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be set aside on the ground of insanity; and though such will — in total exclusion of distant next of kin (with whom she had quarreled) - be in the hand-writing of, and executed at the office of, her attorney (one of the executors and residuary legatees to a great amount, he and his family also having very large legacies,) and the attesting witnesses speak to a bare exccution, documents in her own hand-writing, showing both capacity and knowledge of contents, though not mentioning the residue, will supply the additional proofs required by such circumstance.

S. C. (Delusion.) Semble, that insanity has never been held to be es

tablished without any delusion having ever prevailed. S. C. (Insanity.) Where clear and decisive insanity has been estab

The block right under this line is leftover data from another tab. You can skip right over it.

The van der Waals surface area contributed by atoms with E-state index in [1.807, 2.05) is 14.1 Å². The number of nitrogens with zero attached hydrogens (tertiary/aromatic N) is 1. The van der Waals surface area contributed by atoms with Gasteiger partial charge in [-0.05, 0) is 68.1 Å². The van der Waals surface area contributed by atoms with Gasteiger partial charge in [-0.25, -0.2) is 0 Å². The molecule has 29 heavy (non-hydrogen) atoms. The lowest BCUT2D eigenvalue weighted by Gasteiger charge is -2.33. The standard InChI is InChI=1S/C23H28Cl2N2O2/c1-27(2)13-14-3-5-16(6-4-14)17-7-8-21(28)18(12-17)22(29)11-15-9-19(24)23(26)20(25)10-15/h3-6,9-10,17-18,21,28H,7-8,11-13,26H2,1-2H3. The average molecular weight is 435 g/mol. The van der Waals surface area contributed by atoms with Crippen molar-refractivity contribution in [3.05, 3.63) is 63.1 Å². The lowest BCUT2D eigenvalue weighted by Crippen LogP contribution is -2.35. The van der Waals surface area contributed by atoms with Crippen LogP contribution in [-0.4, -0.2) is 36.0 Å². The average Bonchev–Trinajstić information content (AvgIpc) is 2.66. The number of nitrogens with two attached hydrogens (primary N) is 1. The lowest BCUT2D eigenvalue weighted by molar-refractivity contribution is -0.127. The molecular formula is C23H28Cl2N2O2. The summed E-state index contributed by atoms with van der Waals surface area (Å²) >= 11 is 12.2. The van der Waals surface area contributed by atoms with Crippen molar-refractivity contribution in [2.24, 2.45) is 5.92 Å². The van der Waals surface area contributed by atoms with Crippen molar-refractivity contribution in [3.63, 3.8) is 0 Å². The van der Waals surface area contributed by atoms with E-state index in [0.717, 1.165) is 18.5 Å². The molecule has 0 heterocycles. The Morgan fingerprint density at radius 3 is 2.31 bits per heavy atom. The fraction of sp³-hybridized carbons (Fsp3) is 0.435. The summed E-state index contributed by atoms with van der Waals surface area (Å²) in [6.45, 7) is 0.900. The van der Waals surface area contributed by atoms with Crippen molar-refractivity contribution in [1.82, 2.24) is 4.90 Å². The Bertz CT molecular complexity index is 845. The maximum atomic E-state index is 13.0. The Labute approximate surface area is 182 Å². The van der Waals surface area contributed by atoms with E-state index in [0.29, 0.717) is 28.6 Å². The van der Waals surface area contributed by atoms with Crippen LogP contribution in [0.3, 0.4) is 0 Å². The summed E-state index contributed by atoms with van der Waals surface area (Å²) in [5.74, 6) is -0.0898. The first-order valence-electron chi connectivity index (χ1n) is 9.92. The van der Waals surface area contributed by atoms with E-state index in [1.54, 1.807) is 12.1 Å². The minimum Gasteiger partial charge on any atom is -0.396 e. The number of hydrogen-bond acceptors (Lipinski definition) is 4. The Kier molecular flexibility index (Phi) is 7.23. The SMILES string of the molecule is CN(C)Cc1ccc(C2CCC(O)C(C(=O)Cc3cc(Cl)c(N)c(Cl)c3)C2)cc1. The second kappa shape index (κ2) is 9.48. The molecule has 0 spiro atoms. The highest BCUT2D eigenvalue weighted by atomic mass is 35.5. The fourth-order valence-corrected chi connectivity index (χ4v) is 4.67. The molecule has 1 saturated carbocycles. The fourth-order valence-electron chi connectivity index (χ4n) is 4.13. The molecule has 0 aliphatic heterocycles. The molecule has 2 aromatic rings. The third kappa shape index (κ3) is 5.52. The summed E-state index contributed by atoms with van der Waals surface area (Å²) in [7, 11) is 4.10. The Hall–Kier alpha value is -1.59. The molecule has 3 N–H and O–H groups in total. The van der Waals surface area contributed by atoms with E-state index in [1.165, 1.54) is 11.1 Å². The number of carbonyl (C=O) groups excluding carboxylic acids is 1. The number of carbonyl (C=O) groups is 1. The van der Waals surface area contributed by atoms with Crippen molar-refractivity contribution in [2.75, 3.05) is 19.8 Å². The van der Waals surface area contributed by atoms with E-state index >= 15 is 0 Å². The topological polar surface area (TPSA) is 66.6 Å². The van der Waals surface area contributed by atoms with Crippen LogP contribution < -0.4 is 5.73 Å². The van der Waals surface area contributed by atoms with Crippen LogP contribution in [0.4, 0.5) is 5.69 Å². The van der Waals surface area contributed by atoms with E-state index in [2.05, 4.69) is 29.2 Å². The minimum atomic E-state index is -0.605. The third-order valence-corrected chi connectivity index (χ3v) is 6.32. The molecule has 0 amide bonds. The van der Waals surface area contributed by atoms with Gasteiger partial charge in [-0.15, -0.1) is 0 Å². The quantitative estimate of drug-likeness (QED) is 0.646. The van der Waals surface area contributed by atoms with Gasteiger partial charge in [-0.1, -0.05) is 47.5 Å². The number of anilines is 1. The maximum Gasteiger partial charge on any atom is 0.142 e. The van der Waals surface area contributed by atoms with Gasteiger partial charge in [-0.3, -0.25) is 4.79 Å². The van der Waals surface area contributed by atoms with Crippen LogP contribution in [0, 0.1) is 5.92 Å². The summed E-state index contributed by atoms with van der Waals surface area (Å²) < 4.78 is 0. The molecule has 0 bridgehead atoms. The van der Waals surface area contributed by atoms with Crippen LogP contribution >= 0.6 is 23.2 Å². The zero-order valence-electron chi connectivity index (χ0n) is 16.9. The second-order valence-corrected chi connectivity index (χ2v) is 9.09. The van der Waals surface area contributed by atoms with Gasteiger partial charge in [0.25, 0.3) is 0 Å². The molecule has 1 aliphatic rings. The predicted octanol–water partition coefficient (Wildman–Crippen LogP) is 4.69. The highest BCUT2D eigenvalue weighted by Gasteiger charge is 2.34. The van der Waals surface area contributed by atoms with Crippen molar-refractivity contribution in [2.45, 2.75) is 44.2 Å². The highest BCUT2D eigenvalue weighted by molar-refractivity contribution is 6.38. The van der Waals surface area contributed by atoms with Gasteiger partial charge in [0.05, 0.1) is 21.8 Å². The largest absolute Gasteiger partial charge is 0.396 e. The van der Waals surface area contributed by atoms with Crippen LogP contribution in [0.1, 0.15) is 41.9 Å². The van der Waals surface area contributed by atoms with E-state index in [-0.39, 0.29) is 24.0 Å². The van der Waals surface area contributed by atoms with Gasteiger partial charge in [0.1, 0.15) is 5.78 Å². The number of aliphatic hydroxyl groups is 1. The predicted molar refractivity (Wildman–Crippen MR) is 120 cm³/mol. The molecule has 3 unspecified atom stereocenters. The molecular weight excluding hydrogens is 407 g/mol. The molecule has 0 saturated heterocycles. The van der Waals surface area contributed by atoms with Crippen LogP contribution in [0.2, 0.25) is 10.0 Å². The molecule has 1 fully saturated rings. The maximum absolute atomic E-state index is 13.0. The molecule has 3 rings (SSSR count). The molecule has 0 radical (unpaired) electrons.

lished at a prior time, acts of a doubtful character are of more force in proof of its existence at the time in question; and even subsequent decidedly insane acts may reflect back on acts otherwise equivocal, but when no decided acts, prior or subsequent, are proved, equivocal acts, however numerous, will not establish insanity. . C.


Principal cases in 1 and 2 PENNSYLVANIA REPORTS.

ACCOUNT RENDER. (Judgment quod computat.) The judgment of quod computat, in

an action of account render is interlocutory, upon which a writ

of error will not lie. Beiller v. Zeigler, 1 Penn. 135. ACTION. 1. (For conspiracy.) A being indebted to B, held certain choses